Coach Enio: How Comparisons in Hockey & Life Turn Friends into Rivals

Enio Comparisons Friends to Rivals Ice Hockey Coach Tips and Drills

Enio Sacilotto

Enio Sacilotto is President of International Hockey Camps and operates the Mental Edge High-Performance Coaching. Enio has 38 years of coaching experience (professional hockey in Europe and the Victoria Royals of the WHL). Currently, he coaches the North West Hawks U15 and the Croatian National Men's team. If you have questions or are interested in any of his services, contact Enio at [email protected] or call 604 255 4747.

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In a perfect world we would celebrate and genuinely enjoy the joys and accomplishments of others. Yet if we use others as a benchmark to evaluate ourselves, that creeping twinge of jealousy may undermine our ability to truly cherish the good things that come to others. Just remember: over time, things may even out, and a friend’s success may enable him or her to support and make opportunities for others.

Including you.

Here are two ways temporal comparisons can help us.

1. Structuring our Goals

Thinking about where we’d like to be in the future and comparing that to where we are today helps us to structure our goals in sensible ways. Whether we’re an adult dreaming of a career change or a college student hoping to go to medical school, having a clear idea of what we need to do, what we have been doing, and what has to change can help us to take realistic steps to reach our goals.

2. Troubleshooting

Temporal comparisons can be thought of us fact-finding missions. Are you struggling with a two-mile run today, but sailed along a five-miler last week? If so, what’s changed in the past week? These answers help us isolate possible obstacles to doing the best job possible. Maybe we got a bad night’s sleep, or have too many work worries on our mind, or have an undiagnosed illness, and our run is suffering as a result.

Fact-finding may help us pinpoint problems that could have otherwise gone unnoticed, and may help us remedy those obstacles preventing us from doing our personal best.

By focusing on self-improvement rather than one-upmanship, we’ll have a more realistic and insightful strategy for reaching our goals, and ideally, our friends and loved ones will be there to support us along the way.

Inspire Connect Lead

Escape the Comparison Trap

After each week of training and games during the season, write down personal successes and how you might improve based on games or practice sessions.

Each week, review your notes from the previous week. Note your progress.

Are you keeping the focus on you? What areas of your game have you improved? To feel confident, you want to focus on your talents and abilities you bring to the game instead of what others have.

Awareness: Often we do these social comparisons without realizing we’re doing it. It’s a natural act, and as a result it’s something done without consciousness. So the solution is to become conscious – bring these thoughts to the forefront of your consciousness by being on the lookout for them. If you focus on these thoughts for a few days it gets much easier with practice and soon it’ll be hard not to notice.

Stop Yourself: Once you realize you’re doing these comparisons, give yourself a pause. Don’t berate yourself or feel bad – just acknowledge the thought and gently change focus.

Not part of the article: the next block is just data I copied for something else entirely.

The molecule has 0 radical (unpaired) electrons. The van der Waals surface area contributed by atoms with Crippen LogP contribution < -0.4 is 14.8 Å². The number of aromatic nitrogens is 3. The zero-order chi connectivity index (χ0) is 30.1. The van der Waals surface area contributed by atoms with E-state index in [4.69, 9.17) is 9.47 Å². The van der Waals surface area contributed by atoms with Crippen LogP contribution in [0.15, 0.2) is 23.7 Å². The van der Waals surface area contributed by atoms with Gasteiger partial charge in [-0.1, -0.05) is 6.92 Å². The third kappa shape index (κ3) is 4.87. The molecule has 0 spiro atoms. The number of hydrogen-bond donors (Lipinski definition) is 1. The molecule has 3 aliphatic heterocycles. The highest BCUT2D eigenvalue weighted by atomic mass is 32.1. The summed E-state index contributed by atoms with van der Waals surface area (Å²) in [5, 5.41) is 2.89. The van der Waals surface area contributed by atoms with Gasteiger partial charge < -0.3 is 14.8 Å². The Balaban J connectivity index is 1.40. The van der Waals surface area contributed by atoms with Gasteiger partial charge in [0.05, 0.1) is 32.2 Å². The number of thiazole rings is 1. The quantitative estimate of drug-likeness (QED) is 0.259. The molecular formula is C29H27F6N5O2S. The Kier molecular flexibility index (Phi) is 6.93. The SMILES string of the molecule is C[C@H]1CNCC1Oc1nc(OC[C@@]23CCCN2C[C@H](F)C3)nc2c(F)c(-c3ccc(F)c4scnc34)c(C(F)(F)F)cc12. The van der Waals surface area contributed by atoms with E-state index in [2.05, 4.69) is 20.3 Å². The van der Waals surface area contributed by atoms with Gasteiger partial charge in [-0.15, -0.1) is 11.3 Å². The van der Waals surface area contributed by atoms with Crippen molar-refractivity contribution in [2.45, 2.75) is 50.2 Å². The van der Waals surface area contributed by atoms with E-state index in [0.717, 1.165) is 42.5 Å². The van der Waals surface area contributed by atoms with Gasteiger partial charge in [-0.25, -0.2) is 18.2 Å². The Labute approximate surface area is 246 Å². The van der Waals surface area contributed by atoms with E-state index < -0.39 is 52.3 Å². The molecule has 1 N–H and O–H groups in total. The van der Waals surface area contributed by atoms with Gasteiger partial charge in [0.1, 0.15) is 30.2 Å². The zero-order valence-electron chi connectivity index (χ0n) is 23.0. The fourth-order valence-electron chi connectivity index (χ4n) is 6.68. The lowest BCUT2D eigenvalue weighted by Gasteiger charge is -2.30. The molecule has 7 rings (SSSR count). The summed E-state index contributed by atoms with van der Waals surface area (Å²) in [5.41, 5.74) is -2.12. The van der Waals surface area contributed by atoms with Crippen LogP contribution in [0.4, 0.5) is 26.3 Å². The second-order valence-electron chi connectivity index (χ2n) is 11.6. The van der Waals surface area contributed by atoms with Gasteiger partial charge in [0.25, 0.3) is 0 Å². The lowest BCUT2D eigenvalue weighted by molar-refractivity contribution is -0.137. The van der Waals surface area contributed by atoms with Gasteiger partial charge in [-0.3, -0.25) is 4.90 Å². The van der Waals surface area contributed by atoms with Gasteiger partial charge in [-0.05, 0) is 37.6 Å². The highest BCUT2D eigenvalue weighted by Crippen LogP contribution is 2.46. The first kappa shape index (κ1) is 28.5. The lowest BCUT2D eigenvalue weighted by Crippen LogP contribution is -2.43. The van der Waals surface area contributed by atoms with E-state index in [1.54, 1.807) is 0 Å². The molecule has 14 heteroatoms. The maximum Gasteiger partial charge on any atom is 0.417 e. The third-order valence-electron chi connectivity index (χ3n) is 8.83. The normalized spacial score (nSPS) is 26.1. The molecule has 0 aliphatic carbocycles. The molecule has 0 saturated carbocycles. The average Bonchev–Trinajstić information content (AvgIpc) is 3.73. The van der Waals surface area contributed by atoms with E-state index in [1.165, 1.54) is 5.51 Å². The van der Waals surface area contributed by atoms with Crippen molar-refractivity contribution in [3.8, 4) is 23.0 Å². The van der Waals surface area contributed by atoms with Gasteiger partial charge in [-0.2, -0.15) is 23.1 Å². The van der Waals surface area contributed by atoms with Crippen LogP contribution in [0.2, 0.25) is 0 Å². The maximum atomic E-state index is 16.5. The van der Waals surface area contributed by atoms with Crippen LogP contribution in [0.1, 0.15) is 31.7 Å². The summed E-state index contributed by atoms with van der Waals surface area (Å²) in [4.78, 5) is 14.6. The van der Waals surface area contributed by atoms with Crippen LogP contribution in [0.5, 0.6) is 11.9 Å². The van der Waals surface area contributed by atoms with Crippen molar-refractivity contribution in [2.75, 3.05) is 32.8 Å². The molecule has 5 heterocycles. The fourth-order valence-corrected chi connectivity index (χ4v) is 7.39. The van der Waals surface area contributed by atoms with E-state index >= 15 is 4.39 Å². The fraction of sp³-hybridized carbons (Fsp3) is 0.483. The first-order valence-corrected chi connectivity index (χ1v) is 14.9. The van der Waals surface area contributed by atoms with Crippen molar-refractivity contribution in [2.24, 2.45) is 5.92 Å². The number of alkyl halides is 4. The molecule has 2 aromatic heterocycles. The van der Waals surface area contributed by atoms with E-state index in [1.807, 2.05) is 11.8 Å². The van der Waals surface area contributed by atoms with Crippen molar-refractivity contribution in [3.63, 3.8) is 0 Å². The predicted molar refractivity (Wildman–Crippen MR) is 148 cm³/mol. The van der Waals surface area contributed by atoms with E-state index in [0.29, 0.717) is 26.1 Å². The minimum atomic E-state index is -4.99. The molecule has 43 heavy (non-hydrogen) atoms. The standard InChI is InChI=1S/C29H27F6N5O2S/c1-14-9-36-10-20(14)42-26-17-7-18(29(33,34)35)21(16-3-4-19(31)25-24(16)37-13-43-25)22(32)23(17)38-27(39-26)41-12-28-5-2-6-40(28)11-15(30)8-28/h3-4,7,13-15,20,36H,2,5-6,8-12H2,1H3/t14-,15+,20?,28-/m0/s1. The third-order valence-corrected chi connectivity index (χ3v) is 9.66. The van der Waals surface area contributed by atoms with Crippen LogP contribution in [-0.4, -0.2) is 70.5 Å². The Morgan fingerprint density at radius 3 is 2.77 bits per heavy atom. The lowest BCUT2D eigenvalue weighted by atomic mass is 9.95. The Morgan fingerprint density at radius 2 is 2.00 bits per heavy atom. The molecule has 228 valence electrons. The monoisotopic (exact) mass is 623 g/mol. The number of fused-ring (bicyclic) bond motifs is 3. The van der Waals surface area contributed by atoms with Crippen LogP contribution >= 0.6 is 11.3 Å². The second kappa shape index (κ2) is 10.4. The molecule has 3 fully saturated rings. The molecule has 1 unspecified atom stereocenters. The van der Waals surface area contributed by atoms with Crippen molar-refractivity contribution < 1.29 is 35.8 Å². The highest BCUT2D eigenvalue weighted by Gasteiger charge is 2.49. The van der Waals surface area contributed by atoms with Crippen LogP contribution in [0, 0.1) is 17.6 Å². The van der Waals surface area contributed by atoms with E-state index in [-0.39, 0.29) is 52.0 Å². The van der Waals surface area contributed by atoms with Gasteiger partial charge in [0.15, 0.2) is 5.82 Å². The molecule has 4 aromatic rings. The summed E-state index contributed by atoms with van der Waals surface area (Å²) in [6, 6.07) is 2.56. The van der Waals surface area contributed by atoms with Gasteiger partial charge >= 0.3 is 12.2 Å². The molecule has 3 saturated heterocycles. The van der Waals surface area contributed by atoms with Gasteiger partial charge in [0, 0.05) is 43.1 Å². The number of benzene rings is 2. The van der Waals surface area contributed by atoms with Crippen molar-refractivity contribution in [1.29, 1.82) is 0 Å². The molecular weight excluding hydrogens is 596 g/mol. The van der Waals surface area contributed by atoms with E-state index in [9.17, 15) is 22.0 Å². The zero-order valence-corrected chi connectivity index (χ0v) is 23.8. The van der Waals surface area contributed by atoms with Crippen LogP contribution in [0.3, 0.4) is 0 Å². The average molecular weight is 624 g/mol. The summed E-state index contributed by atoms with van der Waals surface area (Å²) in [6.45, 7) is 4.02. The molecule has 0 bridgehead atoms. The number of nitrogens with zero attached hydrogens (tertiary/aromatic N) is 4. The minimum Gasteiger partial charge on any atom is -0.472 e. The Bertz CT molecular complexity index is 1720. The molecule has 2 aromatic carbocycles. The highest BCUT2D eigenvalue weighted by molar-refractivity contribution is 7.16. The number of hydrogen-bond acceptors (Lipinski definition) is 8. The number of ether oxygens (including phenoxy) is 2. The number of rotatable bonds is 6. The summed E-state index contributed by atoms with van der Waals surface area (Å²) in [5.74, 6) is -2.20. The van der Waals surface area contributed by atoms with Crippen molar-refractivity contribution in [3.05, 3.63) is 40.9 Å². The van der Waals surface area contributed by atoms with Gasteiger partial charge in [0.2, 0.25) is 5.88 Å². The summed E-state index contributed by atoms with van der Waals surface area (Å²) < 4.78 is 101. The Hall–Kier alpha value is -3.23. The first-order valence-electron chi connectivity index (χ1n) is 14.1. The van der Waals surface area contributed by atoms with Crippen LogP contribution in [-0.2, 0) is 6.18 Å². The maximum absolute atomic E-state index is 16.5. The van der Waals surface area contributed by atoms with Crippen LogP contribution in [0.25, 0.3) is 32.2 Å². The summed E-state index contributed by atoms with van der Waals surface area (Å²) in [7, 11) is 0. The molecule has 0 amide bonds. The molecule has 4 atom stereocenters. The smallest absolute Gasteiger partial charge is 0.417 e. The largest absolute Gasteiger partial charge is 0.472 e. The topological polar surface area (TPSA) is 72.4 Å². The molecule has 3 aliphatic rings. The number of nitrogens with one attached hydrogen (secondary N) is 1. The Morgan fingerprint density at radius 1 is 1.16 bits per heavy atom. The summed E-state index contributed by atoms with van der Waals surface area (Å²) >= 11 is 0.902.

Count your blessings: A better focus is on what you do have, on what you are already blessed with. Count what you have, not what you don’t. Think about how lucky you are to have what you have, to have the people in your life who care about you, to be alive at all.

Focus on your strengths: Instead of looking at your weaknesses, ask yourself what your strengths are. Celebrate them! Be proud of them. Don’t brag, but feel good about them and work on using them to your best advantage.

Be OK with imperfection: No one is perfect – intellectually, we all know that, but emotionally we seem to feel bad when we don’t reach perfection. You aren’t perfect and you never will be. I certainly am not, and I’ve learned to be OK with that. Sure, keep trying to improve, but don’t think you’ll ever be the perfect person. If you look at it in a different way, that imperfection is what makes you who you are, you already are perfect.

Don’t knock others down: Sometimes we try to criticize others just to make ourselves look or feel better. Taking someone else down for your benefit is destructive. It forms an enemy when you could be forming a friend. In the end, that hurts you as well. Instead, try to support others in their success — that will lead to more success on your part.

Focus on the journey: Don’t focus on how you rank in comparison to others — life is not a competition. It’s a journey. We are all on a journey, to find something, to become something, to learn, to create. That journey has nothing to do with how well other people are doing or what they have. It has everything to do with what we want to do and where we want to go. That’s all you need to worry about.

Learn to love enough: If you always want what others have, you will never have enough. You will always want more. That’s an endless cycle, and it will never lead to happiness. No matter how many clothes you buy, no matter how many houses you own (seven, in the case of one famous candidate), no matter how many fancy cars you acquire … you’ll never have enough. Instead, learn to realize that what you have is already enough. If you have shelter over your head, food on the table, clothes on your back, and people who love you, you are blessed. You have enough. Anything you have over and above that — and let’s admit that all of us reading this blog have more than that — is more than enough. Be good with that, and you’ll find contentment.

“To love is to stop comparing.”  Bernard Grasset

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